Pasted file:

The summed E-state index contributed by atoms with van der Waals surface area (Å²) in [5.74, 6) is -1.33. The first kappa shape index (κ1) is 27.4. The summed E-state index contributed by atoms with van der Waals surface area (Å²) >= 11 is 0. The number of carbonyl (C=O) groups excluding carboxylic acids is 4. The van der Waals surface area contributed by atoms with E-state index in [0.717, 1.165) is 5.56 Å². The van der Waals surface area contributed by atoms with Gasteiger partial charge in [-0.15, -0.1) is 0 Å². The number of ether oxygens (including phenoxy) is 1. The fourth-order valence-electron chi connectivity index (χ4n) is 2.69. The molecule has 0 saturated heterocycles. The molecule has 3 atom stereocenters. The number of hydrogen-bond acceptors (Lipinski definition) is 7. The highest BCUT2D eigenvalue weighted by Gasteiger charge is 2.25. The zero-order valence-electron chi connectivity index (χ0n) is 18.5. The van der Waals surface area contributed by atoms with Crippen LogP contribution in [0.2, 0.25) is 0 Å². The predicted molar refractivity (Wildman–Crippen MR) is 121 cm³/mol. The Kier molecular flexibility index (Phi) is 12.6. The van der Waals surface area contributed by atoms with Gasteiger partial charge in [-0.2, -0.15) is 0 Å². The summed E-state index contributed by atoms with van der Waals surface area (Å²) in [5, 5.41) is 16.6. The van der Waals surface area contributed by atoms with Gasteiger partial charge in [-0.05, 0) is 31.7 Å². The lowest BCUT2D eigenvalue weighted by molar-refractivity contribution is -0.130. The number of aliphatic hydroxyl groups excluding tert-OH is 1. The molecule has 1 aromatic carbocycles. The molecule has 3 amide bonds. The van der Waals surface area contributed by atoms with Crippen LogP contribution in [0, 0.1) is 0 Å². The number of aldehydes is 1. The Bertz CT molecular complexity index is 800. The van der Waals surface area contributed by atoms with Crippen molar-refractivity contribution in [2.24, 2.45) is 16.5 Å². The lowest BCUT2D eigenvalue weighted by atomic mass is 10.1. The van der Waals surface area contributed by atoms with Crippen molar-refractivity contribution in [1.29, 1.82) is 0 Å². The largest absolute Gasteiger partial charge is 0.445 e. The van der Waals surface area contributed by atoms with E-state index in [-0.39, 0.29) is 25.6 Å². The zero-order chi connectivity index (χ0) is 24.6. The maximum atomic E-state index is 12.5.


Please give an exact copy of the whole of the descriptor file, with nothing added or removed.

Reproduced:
The summed E-state index contributed by atoms with van der Waals surface area (Å²) in [5.74, 6) is -1.33. The first kappa shape index (κ1) is 27.4. The summed E-state index contributed by atoms with van der Waals surface area (Å²) >= 11 is 0. The number of carbonyl (C=O) groups excluding carboxylic acids is 4. The van der Waals surface area contributed by atoms with E-state index in [0.717, 1.165) is 5.56 Å². The van der Waals surface area contributed by atoms with Gasteiger partial charge in [-0.15, -0.1) is 0 Å². The number of ether oxygens (including phenoxy) is 1. The fourth-order valence-electron chi connectivity index (χ4n) is 2.69. The molecule has 0 saturated heterocycles. The molecule has 3 atom stereocenters. The number of hydrogen-bond acceptors (Lipinski definition) is 7. The highest BCUT2D eigenvalue weighted by Gasteiger charge is 2.25. The zero-order valence-electron chi connectivity index (χ0n) is 18.5. The van der Waals surface area contributed by atoms with Crippen LogP contribution in [0.2, 0.25) is 0 Å². The predicted molar refractivity (Wildman–Crippen MR) is 121 cm³/mol. The Kier molecular flexibility index (Phi) is 12.6. The van der Waals surface area contributed by atoms with Gasteiger partial charge in [-0.2, -0.15) is 0 Å². The summed E-state index contributed by atoms with van der Waals surface area (Å²) in [5, 5.41) is 16.6. The van der Waals surface area contributed by atoms with Gasteiger partial charge in [-0.05, 0) is 31.7 Å². The lowest BCUT2D eigenvalue weighted by molar-refractivity contribution is -0.130. The number of aliphatic hydroxyl groups excluding tert-OH is 1. The molecule has 1 aromatic carbocycles. The molecule has 3 amide bonds. The van der Waals surface area contributed by atoms with Crippen LogP contribution in [0, 0.1) is 0 Å². The number of aldehydes is 1. The Bertz CT molecular complexity index is 800. The van der Waals surface area contributed by atoms with Crippen molar-refractivity contribution in [2.24, 2.45) is 16.5 Å². The lowest BCUT2D eigenvalue weighted by atomic mass is 10.1. The van der Waals surface area contributed by atoms with Crippen molar-refractivity contribution in [1.29, 1.82) is 0 Å². The largest absolute Gasteiger partial charge is 0.445 e. The van der Waals surface area contributed by atoms with E-state index in [-0.39, 0.29) is 25.6 Å². The zero-order chi connectivity index (χ0) is 24.6. The maximum atomic E-state index is 12.5.